“Marking exams at the end of the semester was depressing. I knew they had been in my class and yet they didn’t know how to use what I’d taught them to answer the questions.”
He spoke to a colleague, a philosophy academic, who pinpointed the problem: The majority of commerce students’ natural way of thinking is not critical thinking.
“At the time, he was teaching a 12-week semester course on critical thinking. I realised that if the philosophy students needed a 12-week course, I needed to spend time directly on the way of thinking, not to assume they will learn it by osmosis.”
So, they made room in the course for a week on critical thinking. Nothing else.
“We explored moral arguments by posing controversial topics as a tool for critical thinking. The point was: Learn the skills of thinking for yourself by being told precisely what it is, being shown how to do it, and then trying it out for yourself.”
The sixth challenge – which continues to hound Winfield – concerns engagement.
“We should have high pass rates for support courses. But that’s a disincentive to engage. Some students just don’t come to class. How can we change that? Weekly quizzes and tut activities work to a degree. Also, mandatory lecture attendance. But that’s draining on resources. And there’s cheating, so then you have to deal with unethical behaviour on an ethics course!”
Make it better
So how does one make a course better? This was Winfield’s seventh, overarching, challenge.
“There’s no better time to improve your course than when you’ve just delivered it.”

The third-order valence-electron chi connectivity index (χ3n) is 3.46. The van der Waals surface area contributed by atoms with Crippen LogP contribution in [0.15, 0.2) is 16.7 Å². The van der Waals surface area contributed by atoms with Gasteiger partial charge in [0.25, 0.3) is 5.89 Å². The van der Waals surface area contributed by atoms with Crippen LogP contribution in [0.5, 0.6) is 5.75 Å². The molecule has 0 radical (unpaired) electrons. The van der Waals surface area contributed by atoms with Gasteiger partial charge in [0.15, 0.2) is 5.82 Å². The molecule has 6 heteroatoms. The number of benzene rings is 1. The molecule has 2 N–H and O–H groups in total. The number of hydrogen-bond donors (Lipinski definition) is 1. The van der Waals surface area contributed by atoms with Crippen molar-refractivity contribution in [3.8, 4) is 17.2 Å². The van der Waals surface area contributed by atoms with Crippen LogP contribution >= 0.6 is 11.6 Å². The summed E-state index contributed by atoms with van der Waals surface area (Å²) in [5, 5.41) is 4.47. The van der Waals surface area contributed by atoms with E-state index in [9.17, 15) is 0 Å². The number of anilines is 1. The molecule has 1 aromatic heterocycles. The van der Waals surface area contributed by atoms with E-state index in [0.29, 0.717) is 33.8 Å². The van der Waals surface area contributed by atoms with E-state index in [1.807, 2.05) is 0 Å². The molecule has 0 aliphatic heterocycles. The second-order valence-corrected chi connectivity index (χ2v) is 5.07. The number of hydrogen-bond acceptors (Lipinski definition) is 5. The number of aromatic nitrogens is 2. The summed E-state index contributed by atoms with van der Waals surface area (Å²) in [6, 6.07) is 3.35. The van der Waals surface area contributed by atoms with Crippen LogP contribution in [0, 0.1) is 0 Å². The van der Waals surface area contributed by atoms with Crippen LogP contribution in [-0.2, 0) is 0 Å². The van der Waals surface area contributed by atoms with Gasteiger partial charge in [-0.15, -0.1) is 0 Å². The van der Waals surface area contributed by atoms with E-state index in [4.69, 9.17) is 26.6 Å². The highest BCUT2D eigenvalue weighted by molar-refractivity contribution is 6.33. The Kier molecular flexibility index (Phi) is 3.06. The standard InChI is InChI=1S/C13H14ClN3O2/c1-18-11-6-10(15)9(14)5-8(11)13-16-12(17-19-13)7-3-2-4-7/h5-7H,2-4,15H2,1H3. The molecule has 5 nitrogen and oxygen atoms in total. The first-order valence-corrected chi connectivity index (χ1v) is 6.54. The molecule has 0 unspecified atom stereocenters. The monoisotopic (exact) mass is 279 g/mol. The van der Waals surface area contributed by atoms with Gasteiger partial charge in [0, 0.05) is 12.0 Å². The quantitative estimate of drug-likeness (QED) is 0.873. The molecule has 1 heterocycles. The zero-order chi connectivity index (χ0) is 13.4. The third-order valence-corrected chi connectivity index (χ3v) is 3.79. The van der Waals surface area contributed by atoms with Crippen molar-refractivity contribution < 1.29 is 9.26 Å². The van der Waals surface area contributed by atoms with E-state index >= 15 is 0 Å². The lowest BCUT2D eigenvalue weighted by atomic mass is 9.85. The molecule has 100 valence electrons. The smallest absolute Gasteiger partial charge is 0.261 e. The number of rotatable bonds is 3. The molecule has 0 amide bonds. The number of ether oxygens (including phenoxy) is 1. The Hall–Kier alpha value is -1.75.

“There’s no better time to improve your course than when you’ve just delivered it,” said Winfield.
“Walking back to my office and thinking about what worked and what didn’t.”
He emphasised how everyone involved with the course – academic colleagues, tutors and students – have incredible value to add, “if we’re just prepared to listen”.
“This has changed the way business ethics is taught,” said Winfield.
“I’ve been sent memes, emails and readings from students that have enriched the course. Tutors have suggested new activities and material.”
Fellow lecturers with a fresh approach have said, “Wait there’s a different way to do this.”
After all, the role of business ethics is not to make students more ethical, but rather to teach them to think in the right sorts of ways to allow them to develop their own ethical decision-making processes.
“We try to arm students with the skills and knowledge needed to be what most of us want: to be both successful and ethical. But, just like living ethically, teaching ethics is a journey without a final destination.”